{Remember Patrick Curry, Iolanthe? He had the room next to mine at Exeter and, if I remember correctly, did a paper on the meaning of 'enchantment'.}

Okay: enough typing for today!
Sing and be glad, all ye children of the West,
for your King shall come again,
and he shall dwell among you
all the days of your life.

Lindariel
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Post by Lindariel » Mon Jul 26, 2010 2:07 am

Have any of them acknowledged since then that they are narrow-minded, blithering idiots? Have they taken a GOOD look at the broad range of demographics that read, re-read, study, and unequivocally love this book? Honestly, they all sound like a bunch of stuck-up twits.
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“Therefore I say: Eä! Let these things Be! And I will send forth into the Void the Flame Imperishable, and it shall be at the heart of the World, and the World shall Be.”

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Post by Merry » Mon Jul 26, 2010 2:40 am

:lol: Perfect response, Lindariel!

I do notice some rather classist edges to these criticisms. There wouldn't be any classism at work in England, would there? 8)
Sing and be glad, all ye children of the West,
for your King shall come again,
and he shall dwell among you
all the days of your life.

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Post by Iolanthe » Mon Jul 26, 2010 10:36 am

Well - those are not only insulting to Tolkien but insulting to everybody that loves his books too! Throughout most of human history, stories about mythical beings, other worlds and the heroes that ventured into them was the ONLY literature. This is what enthralled the hearts and minds of humanity around the entire globe from the moment men first sat around campfires and told the tales of their ancestors, up until just a few years ago when a bunch of self-appointed culture guardians decided that they knew what we were supposed to like.

In the long history of human story-telling they are a little blip at the end of it, but Tolkien knew what stirred the human heart (and always has done). These critics are out of step with the real culture of storytelling, not us, and the way people responded later to the films (and went back to the books) proves it. As a nerdy minority who think their opinions are Holy Writ, I'm happy to lend them my anorak!

Merry - I do remember Patrick Curry! I gave a brief account of his talk here. It seems I couldn't make much sense of my notes, which may have been down to exhaustion after so many intense talks!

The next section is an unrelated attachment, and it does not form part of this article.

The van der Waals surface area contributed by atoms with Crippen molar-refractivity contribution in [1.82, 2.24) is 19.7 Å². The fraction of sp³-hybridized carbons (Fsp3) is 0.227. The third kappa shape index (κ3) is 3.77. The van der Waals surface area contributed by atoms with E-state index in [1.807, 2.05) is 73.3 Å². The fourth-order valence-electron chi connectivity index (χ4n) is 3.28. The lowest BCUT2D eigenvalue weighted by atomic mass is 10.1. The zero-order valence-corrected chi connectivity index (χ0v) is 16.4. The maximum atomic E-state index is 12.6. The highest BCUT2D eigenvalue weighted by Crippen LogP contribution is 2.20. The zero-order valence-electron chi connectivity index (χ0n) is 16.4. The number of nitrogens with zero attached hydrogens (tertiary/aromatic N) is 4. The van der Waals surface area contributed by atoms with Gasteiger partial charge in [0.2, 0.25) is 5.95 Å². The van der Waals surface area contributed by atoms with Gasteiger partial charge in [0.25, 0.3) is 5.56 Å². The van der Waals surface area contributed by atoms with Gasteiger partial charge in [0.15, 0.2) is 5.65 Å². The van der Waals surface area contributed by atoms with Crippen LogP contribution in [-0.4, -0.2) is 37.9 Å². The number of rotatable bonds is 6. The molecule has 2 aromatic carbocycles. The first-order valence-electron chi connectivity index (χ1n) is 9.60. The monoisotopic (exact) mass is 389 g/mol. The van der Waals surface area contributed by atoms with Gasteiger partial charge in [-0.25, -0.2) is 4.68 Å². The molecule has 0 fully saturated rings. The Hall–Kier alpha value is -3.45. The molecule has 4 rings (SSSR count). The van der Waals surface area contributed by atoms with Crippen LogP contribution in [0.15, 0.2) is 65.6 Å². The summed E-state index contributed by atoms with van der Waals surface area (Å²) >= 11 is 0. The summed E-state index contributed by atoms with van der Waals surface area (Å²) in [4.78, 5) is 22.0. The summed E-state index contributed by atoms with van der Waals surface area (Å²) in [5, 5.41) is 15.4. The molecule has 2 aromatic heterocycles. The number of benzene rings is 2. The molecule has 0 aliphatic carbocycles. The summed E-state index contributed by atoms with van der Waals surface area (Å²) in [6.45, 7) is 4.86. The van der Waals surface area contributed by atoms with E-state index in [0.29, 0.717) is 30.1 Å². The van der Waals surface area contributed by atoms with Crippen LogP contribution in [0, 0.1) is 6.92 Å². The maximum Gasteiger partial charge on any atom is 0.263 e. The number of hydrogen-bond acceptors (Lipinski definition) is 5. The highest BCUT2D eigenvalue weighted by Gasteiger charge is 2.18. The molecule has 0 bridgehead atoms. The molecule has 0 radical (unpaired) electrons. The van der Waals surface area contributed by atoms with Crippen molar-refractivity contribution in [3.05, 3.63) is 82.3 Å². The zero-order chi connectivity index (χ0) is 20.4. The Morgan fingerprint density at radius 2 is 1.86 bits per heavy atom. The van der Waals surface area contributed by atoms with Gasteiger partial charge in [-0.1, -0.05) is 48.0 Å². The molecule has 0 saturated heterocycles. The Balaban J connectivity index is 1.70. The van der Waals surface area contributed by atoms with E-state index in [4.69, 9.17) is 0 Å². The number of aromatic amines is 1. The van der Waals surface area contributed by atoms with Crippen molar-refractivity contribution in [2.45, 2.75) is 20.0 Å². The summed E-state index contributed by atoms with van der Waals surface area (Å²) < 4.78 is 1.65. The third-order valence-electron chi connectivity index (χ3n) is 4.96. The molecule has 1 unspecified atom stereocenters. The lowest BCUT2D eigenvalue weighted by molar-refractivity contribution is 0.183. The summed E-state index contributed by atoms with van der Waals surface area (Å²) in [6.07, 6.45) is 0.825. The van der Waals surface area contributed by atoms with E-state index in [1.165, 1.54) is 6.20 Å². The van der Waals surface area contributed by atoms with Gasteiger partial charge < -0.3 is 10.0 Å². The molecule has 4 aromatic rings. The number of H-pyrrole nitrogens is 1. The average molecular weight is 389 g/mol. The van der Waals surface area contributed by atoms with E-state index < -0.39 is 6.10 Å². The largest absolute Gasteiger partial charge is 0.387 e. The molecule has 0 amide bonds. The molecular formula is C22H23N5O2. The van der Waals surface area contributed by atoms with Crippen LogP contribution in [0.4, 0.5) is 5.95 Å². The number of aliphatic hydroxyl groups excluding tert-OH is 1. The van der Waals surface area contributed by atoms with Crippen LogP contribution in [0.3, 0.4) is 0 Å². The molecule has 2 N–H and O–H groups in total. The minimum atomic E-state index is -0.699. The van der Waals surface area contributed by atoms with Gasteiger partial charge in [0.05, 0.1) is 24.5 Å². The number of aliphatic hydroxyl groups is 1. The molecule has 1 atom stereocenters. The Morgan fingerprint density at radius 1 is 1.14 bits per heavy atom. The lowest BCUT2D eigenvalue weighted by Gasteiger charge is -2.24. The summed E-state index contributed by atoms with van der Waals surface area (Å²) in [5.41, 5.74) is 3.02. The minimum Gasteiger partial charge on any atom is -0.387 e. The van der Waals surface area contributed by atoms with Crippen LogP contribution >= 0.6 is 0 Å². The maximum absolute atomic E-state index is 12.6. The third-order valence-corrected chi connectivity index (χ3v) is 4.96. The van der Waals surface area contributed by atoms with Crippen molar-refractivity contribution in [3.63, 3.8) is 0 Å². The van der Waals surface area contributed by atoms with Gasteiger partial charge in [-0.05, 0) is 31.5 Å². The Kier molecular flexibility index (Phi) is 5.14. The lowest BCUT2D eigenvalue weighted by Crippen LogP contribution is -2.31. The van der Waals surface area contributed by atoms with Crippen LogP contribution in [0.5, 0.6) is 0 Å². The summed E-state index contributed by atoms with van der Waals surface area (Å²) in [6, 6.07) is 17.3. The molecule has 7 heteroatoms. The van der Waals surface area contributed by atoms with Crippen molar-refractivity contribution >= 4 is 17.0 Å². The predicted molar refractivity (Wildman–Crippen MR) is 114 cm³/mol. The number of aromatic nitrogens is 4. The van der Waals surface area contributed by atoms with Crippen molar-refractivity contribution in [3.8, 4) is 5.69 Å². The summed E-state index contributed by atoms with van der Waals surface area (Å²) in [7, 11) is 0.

Now let the song begin! Let us sing together
Of sun, stars, moon and mist, rain and cloudy weather...

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Post by Iolanthe » Mon Jul 26, 2010 10:43 am

Me again!

I've just been reading down the page I linked to above and found Father Guglielmo Spirito's wonderful talk below Curry's.

I've pulled this out of my report where he had the perfect answer to the critics:
Father Guglielmo coined a wonderful phrase for us: ‘Tolkien is a misunderstood man because he is a myth-understood man'. I think, if my memory serves as my notes are poor here, that he was saying that many critics miss the whole point of Tolkien’s myth. That Tolkien was bringing us back to the enjoyment of reality, the real light that illuminates all things, even the prosaic, not leading us away from it to fantasy.
Now let the song begin! Let us sing together
Of sun, stars, moon and mist, rain and cloudy weather...

Riv Res
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Post by Riv Res » Mon Jul 26, 2010 11:43 am

Those critics do sound like a BIG bunch of sour grapes and it appears to be a case (as Fr G says) of they just don't get it. Is it not enough that they could just say that they don't like the book, after all ... beauty is truly in the the eye of the beholder? I can't understand why they are so bent of degrading the Professor and those of us who love the books.

Lindariel
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Post by Lindariel » Mon Jul 26, 2010 1:56 pm

I hereby amend my earlier statement: They all sound like a bunch of JEALOUS stuck-up twits.
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“Therefore I say: Eä! Let these things Be! And I will send forth into the Void the Flame Imperishable, and it shall be at the heart of the World, and the World shall Be.”

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Post by Merry » Mon Jul 26, 2010 2:23 pm

Yes! What strikes me about these criticisms is how mean-spirited and personal they are. Must have touched a nerve.
Sing and be glad, all ye children of the West,
for your King shall come again,
and he shall dwell among you
all the days of your life.

marbretherese
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Post by marbretherese » Mon Jul 26, 2010 4:35 pm